“Are You Legit?” One Author’s Take On Self-Publishing

Today’s Writer’s Life column is offered by Kimberly Carlson, CEO of First Snow Publishing. Kimberly founded First Snow herself after years of frustration pursuing traditional publishers for her novel OUT OF THE SHADOWS. “I got mad. No longer were the rejections making me cry. I knew my novel was good,” she says. What happened next? Here is her story.

* * * 

Over ten years ago when I first heard of vanity publishing, I swore I’d never self-publish. I felt it was for the second-class writer, the writer who wasn’t really good enough, or the writer who didn’t work hard enough. I’ve been writing for thirteen years. I’ve completed three manuscripts. I have an MA in English and have attended numerous writing conferences, working under great names like Jane Hamilton, Karen Joy Fowler, Sandra Scofield. I am a serious and disciplined writer.

After I finished my third manuscript, OUT OF THE SHADOWS, and agents in New York said things like “In this publishing climate…,” or simply sent me a form rejection letter. I got mad. No longer were the rejections making me cry. I knew my novel was good, just as good if not better, than many that were being published by New York publishers.

With a bit of encouragement from friends I decided not only to self-publish but to open my own publishing company. First Snow Publishing House became my business. At the end of May, 2012, First Snow published its first work of fiction, OUT OF THE SHADOWS.

I have complete control over my novel. This of course has given me much work and pride. I hired my editor and graphic designer, my cover design, my paper, and my font. My acknowledgment page is over six pages in length. I was the one to choose if I wanted a comma before and in a list, in a series. I feel like the book is mine. But with that so are the mistakes. I cringe when I find one and I walk around the house for a half a day asking myself, “How?” Are my readers, my former teachers going to think I am stupid?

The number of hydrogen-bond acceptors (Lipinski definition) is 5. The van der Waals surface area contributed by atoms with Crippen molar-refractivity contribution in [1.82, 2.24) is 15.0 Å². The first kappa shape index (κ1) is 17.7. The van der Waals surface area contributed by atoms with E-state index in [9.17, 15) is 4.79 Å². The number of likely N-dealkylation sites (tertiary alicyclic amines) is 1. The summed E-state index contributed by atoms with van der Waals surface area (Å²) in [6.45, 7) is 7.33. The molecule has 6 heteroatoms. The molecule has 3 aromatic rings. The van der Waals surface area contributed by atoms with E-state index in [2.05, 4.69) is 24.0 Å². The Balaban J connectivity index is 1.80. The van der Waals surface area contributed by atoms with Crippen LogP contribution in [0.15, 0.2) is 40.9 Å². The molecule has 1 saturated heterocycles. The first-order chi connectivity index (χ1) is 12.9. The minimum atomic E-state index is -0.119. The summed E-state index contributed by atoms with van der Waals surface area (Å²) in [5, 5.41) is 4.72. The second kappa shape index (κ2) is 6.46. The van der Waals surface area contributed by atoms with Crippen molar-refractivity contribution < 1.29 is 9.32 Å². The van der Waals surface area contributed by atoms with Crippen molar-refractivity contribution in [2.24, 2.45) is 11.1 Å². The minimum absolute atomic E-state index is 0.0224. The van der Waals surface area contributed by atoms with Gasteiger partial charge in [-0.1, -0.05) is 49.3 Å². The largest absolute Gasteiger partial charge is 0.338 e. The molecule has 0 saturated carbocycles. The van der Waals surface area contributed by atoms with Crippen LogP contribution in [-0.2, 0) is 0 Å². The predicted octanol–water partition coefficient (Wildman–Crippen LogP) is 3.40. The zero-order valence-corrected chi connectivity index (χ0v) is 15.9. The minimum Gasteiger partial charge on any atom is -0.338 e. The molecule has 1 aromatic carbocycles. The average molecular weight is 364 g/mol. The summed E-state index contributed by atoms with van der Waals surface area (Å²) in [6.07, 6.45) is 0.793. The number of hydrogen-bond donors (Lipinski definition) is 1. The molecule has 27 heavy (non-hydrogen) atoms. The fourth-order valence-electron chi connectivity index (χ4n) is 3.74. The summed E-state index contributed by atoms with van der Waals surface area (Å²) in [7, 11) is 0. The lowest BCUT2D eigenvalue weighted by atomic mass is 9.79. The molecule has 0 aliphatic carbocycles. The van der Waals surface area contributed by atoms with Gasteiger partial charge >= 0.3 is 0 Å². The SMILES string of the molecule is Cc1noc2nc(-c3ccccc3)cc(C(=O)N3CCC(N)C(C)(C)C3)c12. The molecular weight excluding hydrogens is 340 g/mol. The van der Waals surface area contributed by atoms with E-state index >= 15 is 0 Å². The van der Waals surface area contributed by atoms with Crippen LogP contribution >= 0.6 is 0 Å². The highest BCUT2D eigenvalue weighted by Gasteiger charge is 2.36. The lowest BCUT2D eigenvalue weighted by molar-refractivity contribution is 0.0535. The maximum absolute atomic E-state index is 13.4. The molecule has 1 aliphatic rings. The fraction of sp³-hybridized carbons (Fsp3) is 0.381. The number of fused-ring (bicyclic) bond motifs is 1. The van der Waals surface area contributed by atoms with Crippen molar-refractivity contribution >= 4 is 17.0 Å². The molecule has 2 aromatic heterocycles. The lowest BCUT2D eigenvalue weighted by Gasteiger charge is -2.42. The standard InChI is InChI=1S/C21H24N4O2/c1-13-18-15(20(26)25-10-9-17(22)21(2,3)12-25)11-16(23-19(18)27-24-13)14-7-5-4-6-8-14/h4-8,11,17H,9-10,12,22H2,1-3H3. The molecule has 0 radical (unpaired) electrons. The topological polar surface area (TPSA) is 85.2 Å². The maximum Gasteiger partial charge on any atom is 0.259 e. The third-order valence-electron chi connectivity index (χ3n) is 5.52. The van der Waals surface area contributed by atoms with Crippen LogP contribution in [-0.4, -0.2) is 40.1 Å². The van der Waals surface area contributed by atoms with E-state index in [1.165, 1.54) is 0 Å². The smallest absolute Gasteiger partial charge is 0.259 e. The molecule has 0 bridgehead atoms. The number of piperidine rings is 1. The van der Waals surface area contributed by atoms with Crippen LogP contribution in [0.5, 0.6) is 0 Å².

And of course there is the businesswoman hat that I have learned to wear. I figured out how to get my book on Amazon; and soon, Barnes and Nobles will carry it. I had to be assertive and ask writers, a director, humanitarian workers for reviews. I created my own websites. And the list goes on. My book has been available for over two months, and I now I am doing another printing. Have I received the money back I put into the book? Not yet…but I trust this will happen. I keep a box of books in my car, local and not so local bookstores are asking me to do signings.

I sometimes feel deflated when people ask who my publisher is—basically I feel they are asking, “Are you legit?” Sometimes, I need to remind myself of those who self-published—Virginia Wolff, Anais Nin, Alexandre Dumas, e.e. cummings, Beatrix Potter, Edgar Allen Poe, and so many more. I believe a successful story really comes down to the reader, not one’s editor or publishing house.

Thank you, Jenna, for asking me to write this for your blog; I am honored. I welcome any questions.

Kimberly Carlson, publisher, author
Out of the Shadows can be purchased on Amazon
or at www.kimberly-carlson.com
www.firstsnowpublishinghouse.com

3 Responses to “Are You Legit?” One Author’s Take On Self-Publishing